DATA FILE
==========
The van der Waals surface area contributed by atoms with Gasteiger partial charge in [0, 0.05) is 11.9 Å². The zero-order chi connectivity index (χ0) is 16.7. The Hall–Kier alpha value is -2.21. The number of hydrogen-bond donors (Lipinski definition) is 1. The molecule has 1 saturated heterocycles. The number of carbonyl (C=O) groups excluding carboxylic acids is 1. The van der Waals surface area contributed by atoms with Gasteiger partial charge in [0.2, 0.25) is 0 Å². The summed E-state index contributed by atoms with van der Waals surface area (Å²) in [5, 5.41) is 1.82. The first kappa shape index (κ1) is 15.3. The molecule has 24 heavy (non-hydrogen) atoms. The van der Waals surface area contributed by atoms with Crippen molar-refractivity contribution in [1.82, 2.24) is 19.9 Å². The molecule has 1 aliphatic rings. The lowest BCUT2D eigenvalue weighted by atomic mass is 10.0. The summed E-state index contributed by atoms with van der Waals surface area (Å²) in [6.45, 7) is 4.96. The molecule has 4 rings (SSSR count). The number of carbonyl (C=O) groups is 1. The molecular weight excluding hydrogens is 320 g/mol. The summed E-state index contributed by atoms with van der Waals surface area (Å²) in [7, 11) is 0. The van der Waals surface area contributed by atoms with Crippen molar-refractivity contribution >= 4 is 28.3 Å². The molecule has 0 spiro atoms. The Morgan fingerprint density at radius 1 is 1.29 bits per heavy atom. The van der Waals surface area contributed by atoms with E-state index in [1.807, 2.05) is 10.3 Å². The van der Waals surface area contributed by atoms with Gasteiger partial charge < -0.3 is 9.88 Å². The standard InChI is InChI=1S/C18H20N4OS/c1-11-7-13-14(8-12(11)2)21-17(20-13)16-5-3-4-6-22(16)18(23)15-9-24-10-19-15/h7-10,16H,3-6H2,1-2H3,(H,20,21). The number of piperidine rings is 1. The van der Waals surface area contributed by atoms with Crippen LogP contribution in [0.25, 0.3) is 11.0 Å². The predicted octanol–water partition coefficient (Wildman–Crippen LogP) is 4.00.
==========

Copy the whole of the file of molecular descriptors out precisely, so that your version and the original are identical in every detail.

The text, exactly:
The van der Waals surface area contributed by atoms with Gasteiger partial charge in [0, 0.05) is 11.9 Å². The zero-order chi connectivity index (χ0) is 16.7. The Hall–Kier alpha value is -2.21. The number of hydrogen-bond donors (Lipinski definition) is 1. The molecule has 1 saturated heterocycles. The number of carbonyl (C=O) groups excluding carboxylic acids is 1. The van der Waals surface area contributed by atoms with Gasteiger partial charge in [0.2, 0.25) is 0 Å². The summed E-state index contributed by atoms with van der Waals surface area (Å²) in [5, 5.41) is 1.82. The first kappa shape index (κ1) is 15.3. The molecule has 24 heavy (non-hydrogen) atoms. The van der Waals surface area contributed by atoms with Crippen molar-refractivity contribution in [1.82, 2.24) is 19.9 Å². The molecule has 1 aliphatic rings. The lowest BCUT2D eigenvalue weighted by atomic mass is 10.0. The summed E-state index contributed by atoms with van der Waals surface area (Å²) in [6.45, 7) is 4.96. The molecule has 4 rings (SSSR count). The number of carbonyl (C=O) groups is 1. The molecular weight excluding hydrogens is 320 g/mol. The summed E-state index contributed by atoms with van der Waals surface area (Å²) in [7, 11) is 0. The van der Waals surface area contributed by atoms with Crippen molar-refractivity contribution >= 4 is 28.3 Å². The molecule has 0 spiro atoms. The Morgan fingerprint density at radius 1 is 1.29 bits per heavy atom. The van der Waals surface area contributed by atoms with E-state index in [1.807, 2.05) is 10.3 Å². The van der Waals surface area contributed by atoms with Gasteiger partial charge < -0.3 is 9.88 Å². The standard InChI is InChI=1S/C18H20N4OS/c1-11-7-13-14(8-12(11)2)21-17(20-13)16-5-3-4-6-22(16)18(23)15-9-24-10-19-15/h7-10,16H,3-6H2,1-2H3,(H,20,21). The number of piperidine rings is 1. The van der Waals surface area contributed by atoms with Crippen LogP contribution in [0.25, 0.3) is 11.0 Å². The predicted octanol–water partition coefficient (Wildman–Crippen LogP) is 4.00.